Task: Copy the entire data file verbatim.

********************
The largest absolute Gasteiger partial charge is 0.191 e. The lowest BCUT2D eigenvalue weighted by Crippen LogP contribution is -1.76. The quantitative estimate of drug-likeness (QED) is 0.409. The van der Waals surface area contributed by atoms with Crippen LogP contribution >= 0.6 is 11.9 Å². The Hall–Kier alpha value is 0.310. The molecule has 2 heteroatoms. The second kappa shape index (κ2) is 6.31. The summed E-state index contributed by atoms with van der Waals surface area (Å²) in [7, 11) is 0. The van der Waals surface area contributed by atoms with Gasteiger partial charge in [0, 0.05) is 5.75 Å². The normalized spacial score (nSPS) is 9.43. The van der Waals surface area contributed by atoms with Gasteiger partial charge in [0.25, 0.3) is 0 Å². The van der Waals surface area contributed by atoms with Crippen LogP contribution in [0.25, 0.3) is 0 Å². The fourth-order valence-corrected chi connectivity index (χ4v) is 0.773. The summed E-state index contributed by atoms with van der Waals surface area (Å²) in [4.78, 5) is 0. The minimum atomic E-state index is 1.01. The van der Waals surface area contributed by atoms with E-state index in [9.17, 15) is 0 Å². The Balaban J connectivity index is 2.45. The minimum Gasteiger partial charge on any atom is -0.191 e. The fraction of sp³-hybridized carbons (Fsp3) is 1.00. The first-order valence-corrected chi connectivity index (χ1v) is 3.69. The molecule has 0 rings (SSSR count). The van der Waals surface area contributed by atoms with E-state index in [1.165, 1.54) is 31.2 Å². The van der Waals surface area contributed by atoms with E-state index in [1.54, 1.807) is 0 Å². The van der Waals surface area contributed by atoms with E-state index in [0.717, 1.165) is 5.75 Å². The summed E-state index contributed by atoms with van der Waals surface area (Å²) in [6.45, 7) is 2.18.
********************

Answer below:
The largest absolute Gasteiger partial charge is 0.191 e. The lowest BCUT2D eigenvalue weighted by Crippen LogP contribution is -1.76. The quantitative estimate of drug-likeness (QED) is 0.409. The van der Waals surface area contributed by atoms with Crippen LogP contribution >= 0.6 is 11.9 Å². The Hall–Kier alpha value is 0.310. The molecule has 2 heteroatoms. The second kappa shape index (κ2) is 6.31. The summed E-state index contributed by atoms with van der Waals surface area (Å²) in [7, 11) is 0. The van der Waals surface area contributed by atoms with Gasteiger partial charge in [0, 0.05) is 5.75 Å². The normalized spacial score (nSPS) is 9.43. The van der Waals surface area contributed by atoms with Gasteiger partial charge in [0.25, 0.3) is 0 Å². The van der Waals surface area contributed by atoms with Crippen LogP contribution in [0.25, 0.3) is 0 Å². The fourth-order valence-corrected chi connectivity index (χ4v) is 0.773. The summed E-state index contributed by atoms with van der Waals surface area (Å²) in [4.78, 5) is 0. The minimum atomic E-state index is 1.01. The van der Waals surface area contributed by atoms with E-state index in [9.17, 15) is 0 Å². The Balaban J connectivity index is 2.45. The minimum Gasteiger partial charge on any atom is -0.191 e. The fraction of sp³-hybridized carbons (Fsp3) is 1.00. The first-order valence-corrected chi connectivity index (χ1v) is 3.69. The molecule has 0 rings (SSSR count). The van der Waals surface area contributed by atoms with E-state index in [1.165, 1.54) is 31.2 Å². The van der Waals surface area contributed by atoms with E-state index in [1.54, 1.807) is 0 Å². The van der Waals surface area contributed by atoms with E-state index in [0.717, 1.165) is 5.75 Å². The summed E-state index contributed by atoms with van der Waals surface area (Å²) in [6.45, 7) is 2.18.